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Taller people have higher cancer risk

It was found that generally speaking, taller women tended to drink more alcohol and had fewer children than shorter women.

Taller people have higher cancer risk

Tall people are more likely than shorter people to develop cancer. Among women, the risk of breast, ovarian, uterine, bowel, blood or skin cancer is about 16 percent for every 4-inch increase in height.

Researchers analysed data from the Million Women Study, conducted in the United Kingdom between 1996 and 2001. The nearly 1.3 million middle-aged women enrolled in the study had undergone an initial routine breast-screening exam and completed a basic questionnaire that collected their weight and height. None had been diagnosed with any cancer and they were tracked for more than nine years on average. The researchers divided the women into six height categories, starting with those women less than 5 feet 1 inches tall, then adding four more groups of increasing height, and ending with the tallest group, which included women 5 feet 9 and taller.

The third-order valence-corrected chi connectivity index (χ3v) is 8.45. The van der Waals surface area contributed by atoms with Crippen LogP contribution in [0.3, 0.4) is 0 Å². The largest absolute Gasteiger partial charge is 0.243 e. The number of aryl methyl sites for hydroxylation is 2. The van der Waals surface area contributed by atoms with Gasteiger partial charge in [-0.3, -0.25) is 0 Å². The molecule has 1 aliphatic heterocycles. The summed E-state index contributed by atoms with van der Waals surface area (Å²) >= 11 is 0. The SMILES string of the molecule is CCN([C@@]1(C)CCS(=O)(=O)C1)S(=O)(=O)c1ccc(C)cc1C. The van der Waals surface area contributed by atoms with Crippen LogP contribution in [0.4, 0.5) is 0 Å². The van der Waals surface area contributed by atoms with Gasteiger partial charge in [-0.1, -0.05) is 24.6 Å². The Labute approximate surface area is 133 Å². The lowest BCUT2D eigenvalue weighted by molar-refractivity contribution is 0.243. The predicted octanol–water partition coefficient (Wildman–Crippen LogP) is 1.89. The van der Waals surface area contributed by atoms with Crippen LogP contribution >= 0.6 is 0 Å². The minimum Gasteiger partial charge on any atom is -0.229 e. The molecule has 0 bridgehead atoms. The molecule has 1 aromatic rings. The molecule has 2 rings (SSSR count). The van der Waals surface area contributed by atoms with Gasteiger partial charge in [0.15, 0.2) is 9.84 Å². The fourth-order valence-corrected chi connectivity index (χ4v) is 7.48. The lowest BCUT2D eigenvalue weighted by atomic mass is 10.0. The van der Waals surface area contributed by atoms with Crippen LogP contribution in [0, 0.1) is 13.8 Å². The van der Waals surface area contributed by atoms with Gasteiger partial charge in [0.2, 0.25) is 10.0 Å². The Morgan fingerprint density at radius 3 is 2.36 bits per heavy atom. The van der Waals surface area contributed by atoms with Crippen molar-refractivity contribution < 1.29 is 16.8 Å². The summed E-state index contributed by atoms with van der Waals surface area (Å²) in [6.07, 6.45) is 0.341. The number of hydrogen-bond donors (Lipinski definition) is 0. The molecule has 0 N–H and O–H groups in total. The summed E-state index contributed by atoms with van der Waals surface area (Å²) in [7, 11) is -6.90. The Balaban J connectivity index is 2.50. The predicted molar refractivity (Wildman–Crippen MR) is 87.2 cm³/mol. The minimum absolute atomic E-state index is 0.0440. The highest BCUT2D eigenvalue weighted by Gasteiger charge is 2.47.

The taller women in the study had high risk of a wide range of cancers. It was found that generally speaking, taller women tended to drink more alcohol and had fewer children than shorter women. Taller women were also less obese, less likely to smoke, wealthier, and more active. Overall, regardless of most of these factors, taller women were significantly more likely to develop most cancers, with risk ratcheting upward with every increment in height. One exception was that among women who smoked, smoking played a more pivotal role than height in influencing cancer risk.

The research team also reviewed the findings of 10 prior studies and found a similar association between height and cancer, a connection that held across many different populations, including those in Europe, North America, Asia, and Australasia.

One possibility is that taller people may have higher levels of growth-related hormones, both in childhood and in adulthood, and these growth-related hormones may modestly increase cancer risk. Many factors influence height, including childhood diet and health, genes and hormone levels.

The researchers emphasised that the finding should not cause worry. Nobody will be trying to make themselves shorter to lower their cancer risk, and the current results do not mean tall people need additional cancer screening. However, it is advised that that both short and tall people can lower their risk of developing and dying from cancer by not smoking, maintaining a healthy weight, and getting the recommended cancer screening tests.
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